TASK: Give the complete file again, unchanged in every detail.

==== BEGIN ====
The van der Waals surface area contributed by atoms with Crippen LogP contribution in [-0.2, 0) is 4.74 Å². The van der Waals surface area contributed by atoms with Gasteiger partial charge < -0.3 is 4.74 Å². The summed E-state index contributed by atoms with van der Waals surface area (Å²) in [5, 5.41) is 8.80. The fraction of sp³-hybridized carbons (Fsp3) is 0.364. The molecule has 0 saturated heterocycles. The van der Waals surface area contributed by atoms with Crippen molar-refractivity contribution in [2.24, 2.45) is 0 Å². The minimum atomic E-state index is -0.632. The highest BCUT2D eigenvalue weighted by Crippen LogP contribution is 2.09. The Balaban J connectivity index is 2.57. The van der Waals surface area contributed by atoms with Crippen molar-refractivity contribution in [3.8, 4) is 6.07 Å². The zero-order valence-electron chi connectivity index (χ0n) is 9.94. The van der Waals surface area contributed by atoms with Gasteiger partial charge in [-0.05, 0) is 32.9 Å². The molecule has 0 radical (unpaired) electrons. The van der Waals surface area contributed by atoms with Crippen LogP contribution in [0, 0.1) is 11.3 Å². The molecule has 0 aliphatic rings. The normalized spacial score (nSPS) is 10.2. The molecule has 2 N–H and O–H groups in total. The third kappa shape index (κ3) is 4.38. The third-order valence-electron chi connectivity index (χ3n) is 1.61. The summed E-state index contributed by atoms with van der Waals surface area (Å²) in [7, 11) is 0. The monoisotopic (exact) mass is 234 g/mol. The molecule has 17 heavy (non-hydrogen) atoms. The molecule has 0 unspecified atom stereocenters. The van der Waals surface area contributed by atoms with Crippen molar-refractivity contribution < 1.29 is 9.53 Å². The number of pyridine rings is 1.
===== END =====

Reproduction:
The van der Waals surface area contributed by atoms with Crippen LogP contribution in [-0.2, 0) is 4.74 Å². The van der Waals surface area contributed by atoms with Gasteiger partial charge < -0.3 is 4.74 Å². The summed E-state index contributed by atoms with van der Waals surface area (Å²) in [5, 5.41) is 8.80. The fraction of sp³-hybridized carbons (Fsp3) is 0.364. The molecule has 0 saturated heterocycles. The van der Waals surface area contributed by atoms with Crippen molar-refractivity contribution in [2.24, 2.45) is 0 Å². The minimum atomic E-state index is -0.632. The highest BCUT2D eigenvalue weighted by Crippen LogP contribution is 2.09. The Balaban J connectivity index is 2.57. The van der Waals surface area contributed by atoms with Crippen molar-refractivity contribution in [3.8, 4) is 6.07 Å². The zero-order valence-electron chi connectivity index (χ0n) is 9.94. The van der Waals surface area contributed by atoms with Gasteiger partial charge in [-0.05, 0) is 32.9 Å². The molecule has 0 radical (unpaired) electrons. The van der Waals surface area contributed by atoms with Crippen LogP contribution in [0, 0.1) is 11.3 Å². The molecule has 0 aliphatic rings. The normalized spacial score (nSPS) is 10.2. The molecule has 2 N–H and O–H groups in total. The third kappa shape index (κ3) is 4.38. The third-order valence-electron chi connectivity index (χ3n) is 1.61. The summed E-state index contributed by atoms with van der Waals surface area (Å²) in [7, 11) is 0. The monoisotopic (exact) mass is 234 g/mol. The molecule has 17 heavy (non-hydrogen) atoms. The molecule has 0 unspecified atom stereocenters. The van der Waals surface area contributed by atoms with Crippen molar-refractivity contribution < 1.29 is 9.53 Å². The number of pyridine rings is 1.